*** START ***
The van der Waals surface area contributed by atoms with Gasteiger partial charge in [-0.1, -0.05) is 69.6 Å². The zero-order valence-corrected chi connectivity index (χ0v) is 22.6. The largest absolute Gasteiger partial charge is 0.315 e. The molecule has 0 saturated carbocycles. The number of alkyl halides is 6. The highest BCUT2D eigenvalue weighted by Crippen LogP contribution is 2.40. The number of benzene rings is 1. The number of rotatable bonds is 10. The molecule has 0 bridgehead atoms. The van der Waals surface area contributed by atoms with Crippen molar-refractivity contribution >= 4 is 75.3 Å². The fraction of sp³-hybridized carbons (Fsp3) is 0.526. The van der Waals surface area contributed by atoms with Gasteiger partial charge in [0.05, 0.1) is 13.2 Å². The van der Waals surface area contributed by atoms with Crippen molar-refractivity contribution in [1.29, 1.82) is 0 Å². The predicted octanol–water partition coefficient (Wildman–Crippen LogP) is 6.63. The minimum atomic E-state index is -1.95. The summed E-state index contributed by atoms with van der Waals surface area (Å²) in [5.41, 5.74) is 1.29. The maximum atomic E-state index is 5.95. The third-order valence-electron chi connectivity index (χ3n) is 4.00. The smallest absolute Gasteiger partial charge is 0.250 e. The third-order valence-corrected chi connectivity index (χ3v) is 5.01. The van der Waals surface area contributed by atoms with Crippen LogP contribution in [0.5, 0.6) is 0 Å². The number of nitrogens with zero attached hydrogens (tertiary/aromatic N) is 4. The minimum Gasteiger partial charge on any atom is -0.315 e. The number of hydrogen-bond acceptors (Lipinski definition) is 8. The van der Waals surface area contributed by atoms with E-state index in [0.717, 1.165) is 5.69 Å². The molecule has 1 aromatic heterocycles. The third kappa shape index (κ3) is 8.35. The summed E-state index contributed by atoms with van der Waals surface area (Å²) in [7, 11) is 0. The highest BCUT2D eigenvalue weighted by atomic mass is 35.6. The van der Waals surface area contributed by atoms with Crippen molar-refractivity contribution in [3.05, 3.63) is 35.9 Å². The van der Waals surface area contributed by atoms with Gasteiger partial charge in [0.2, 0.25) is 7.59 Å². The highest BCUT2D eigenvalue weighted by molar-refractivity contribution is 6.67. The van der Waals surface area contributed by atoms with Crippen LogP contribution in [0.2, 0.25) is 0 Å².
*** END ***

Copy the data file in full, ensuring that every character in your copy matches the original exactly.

The van der Waals surface area contributed by atoms with Gasteiger partial charge in [-0.1, -0.05) is 69.6 Å². The zero-order valence-corrected chi connectivity index (χ0v) is 22.6. The largest absolute Gasteiger partial charge is 0.315 e. The molecule has 0 saturated carbocycles. The number of alkyl halides is 6. The highest BCUT2D eigenvalue weighted by Crippen LogP contribution is 2.40. The number of benzene rings is 1. The number of rotatable bonds is 10. The molecule has 0 bridgehead atoms. The van der Waals surface area contributed by atoms with Crippen molar-refractivity contribution >= 4 is 75.3 Å². The fraction of sp³-hybridized carbons (Fsp3) is 0.526. The van der Waals surface area contributed by atoms with Gasteiger partial charge in [0.05, 0.1) is 13.2 Å². The van der Waals surface area contributed by atoms with Crippen molar-refractivity contribution in [1.29, 1.82) is 0 Å². The predicted octanol–water partition coefficient (Wildman–Crippen LogP) is 6.63. The minimum atomic E-state index is -1.95. The summed E-state index contributed by atoms with van der Waals surface area (Å²) in [5.41, 5.74) is 1.29. The maximum atomic E-state index is 5.95. The third-order valence-electron chi connectivity index (χ3n) is 4.00. The smallest absolute Gasteiger partial charge is 0.250 e. The third-order valence-corrected chi connectivity index (χ3v) is 5.01. The van der Waals surface area contributed by atoms with Crippen LogP contribution in [0.5, 0.6) is 0 Å². The number of nitrogens with zero attached hydrogens (tertiary/aromatic N) is 4. The minimum Gasteiger partial charge on any atom is -0.315 e. The number of hydrogen-bond acceptors (Lipinski definition) is 8. The van der Waals surface area contributed by atoms with E-state index in [0.717, 1.165) is 5.69 Å². The molecule has 1 aromatic heterocycles. The third kappa shape index (κ3) is 8.35. The summed E-state index contributed by atoms with van der Waals surface area (Å²) in [7, 11) is 0. The highest BCUT2D eigenvalue weighted by atomic mass is 35.6. The van der Waals surface area contributed by atoms with Crippen molar-refractivity contribution in [3.05, 3.63) is 35.9 Å². The van der Waals surface area contributed by atoms with Gasteiger partial charge in [0.2, 0.25) is 7.59 Å². The highest BCUT2D eigenvalue weighted by molar-refractivity contribution is 6.67. The van der Waals surface area contributed by atoms with Crippen LogP contribution in [0.2, 0.25) is 0 Å².